[00:05:33] And that card ties into the logistics side. So as something is picked up, it creates a card. So the trucking companies will come, for example pick something up and they will receive that under their device because everybody has smart devices now, whether it's Android or Apple, right? And our system works on both.

[00:05:53] So basically that card will then be swiped and you, you actually can physically see it land onto the other device when it's being transferred. And as a trucker leaves the, the tracking of that starts. . So, and then also, again, that being an nft, it can, it creates a secondary market. Yeah. So versus the futures market where people are buying and selling paper, this is something to where if you bought, say, the future crop Yeah.

[00:06:20] And you said, okay, you know, I wanna purchase next year's crops from you and you purchase them, you now have that card that is worth next year's crops at today's prices. So that 

[00:06:29] Wendy: also brings in the opportunity for barter. 

[00:06:32] Michael: Correct. It's a secondary market that's created, which we really aren't sure where that one's gonna go yet.

[00:06:35] Yeah. But it is something very exciting and just fantastic to 

[00:06:39] Wendy: be a part of. Oh, it's, it's phenomenal. It's life changing for the small farmers around the world. So where is the company now? Like what stage in development? 

[00:06:49] Michael: Okay, so 2023 we're actually gonna be going live with portions of California just for our.

[00:06:54] California has 59 billion in agriculture, so it's by far the largest producing state in the us. 

[00:07:00] Wendy: It's probably larger than a lot of countries too. 

[00:07:03] Michael: It is actually. Yeah. Yeah, yeah. So we'll be beta testing there and then once we've tested the system, it's like opening up Disneyland, you know, you don't wanna just open up the whole park.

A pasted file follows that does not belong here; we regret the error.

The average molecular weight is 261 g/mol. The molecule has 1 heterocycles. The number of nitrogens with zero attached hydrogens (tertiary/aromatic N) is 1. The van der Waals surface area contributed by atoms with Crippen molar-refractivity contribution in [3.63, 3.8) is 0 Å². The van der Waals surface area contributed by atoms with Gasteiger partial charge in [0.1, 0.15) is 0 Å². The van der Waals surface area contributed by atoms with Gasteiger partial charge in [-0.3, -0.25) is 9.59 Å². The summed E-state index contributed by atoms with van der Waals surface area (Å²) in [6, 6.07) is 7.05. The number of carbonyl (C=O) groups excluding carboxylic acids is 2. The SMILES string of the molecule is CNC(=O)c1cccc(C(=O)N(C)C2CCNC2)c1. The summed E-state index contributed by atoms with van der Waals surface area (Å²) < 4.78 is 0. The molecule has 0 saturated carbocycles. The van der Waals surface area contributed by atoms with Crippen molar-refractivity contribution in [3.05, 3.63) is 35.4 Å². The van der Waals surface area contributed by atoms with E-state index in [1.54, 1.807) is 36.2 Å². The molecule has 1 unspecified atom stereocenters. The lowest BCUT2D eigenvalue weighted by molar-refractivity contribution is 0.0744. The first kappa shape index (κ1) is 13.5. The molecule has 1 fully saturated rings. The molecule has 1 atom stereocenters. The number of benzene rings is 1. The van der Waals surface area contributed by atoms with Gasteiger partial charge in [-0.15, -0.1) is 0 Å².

[00:07:11] We start out with small world or a certain portion just to, you know, test the system out and let it flow through. And then we'll be opening it up for the rest of the US and. So forth. We also have an office set up in India. So we have, India also will be going online, so we have outta the top five producing countries.

[00:07:29] You have us, India, Brazil, China, and Russia. So right now we're concentrating just on primarily us, India, and Brazil. Mm-hmm. , China, Russia, just due to political climates and whatnot. We're not putting that on the system. 

[00:07:48] Wendy: Right, but that's, you prove it in California, expand to the us and then you go to India and Brazil and by then, you know the world could have changed and China and Russia open up, correct?

[00:07:57] Michael: Correct. Everybody has to eat. Yeah. If there's anything that is bipartisan, it's food. . Yes. 

[00:08:03] Wendy: Yes. That is absolutely true. We may fight about what we're gonna eat, but Correct. But you need to get the, all right. So you've got plans to launch. It's an international thing. It is the global marketing show. How do you plan on marketing and selling this and attracting people to the platform?

[00:08:20] Michael: Well, the nice thing is, is it sells itself. The farmers currently have to go through brokers or agents, and they lose 20 to 30% of their income. Right. So when you have something that says 1% flat, That you can offer your system on and gives you a global exposure, everybody's looking to sign up. So really it's just letting them know that 

[00:08:41] Wendy: we're there.

[00:08:42] And so how do you let them know that you're there if you're talking 

[00:08:45] Michael: to, well, I mean, just for California, I mean this started seven years ago, so our first four years was working with the AD Ag Expo and the Ag Commission and just getting the farmers in California didn't know. And once, once they did it just kind of caught on like wildfire.

[00:09:00] This is, this is the future of food trade. Okay? Once everybody realizes this is the train that everyone's getting on, then they do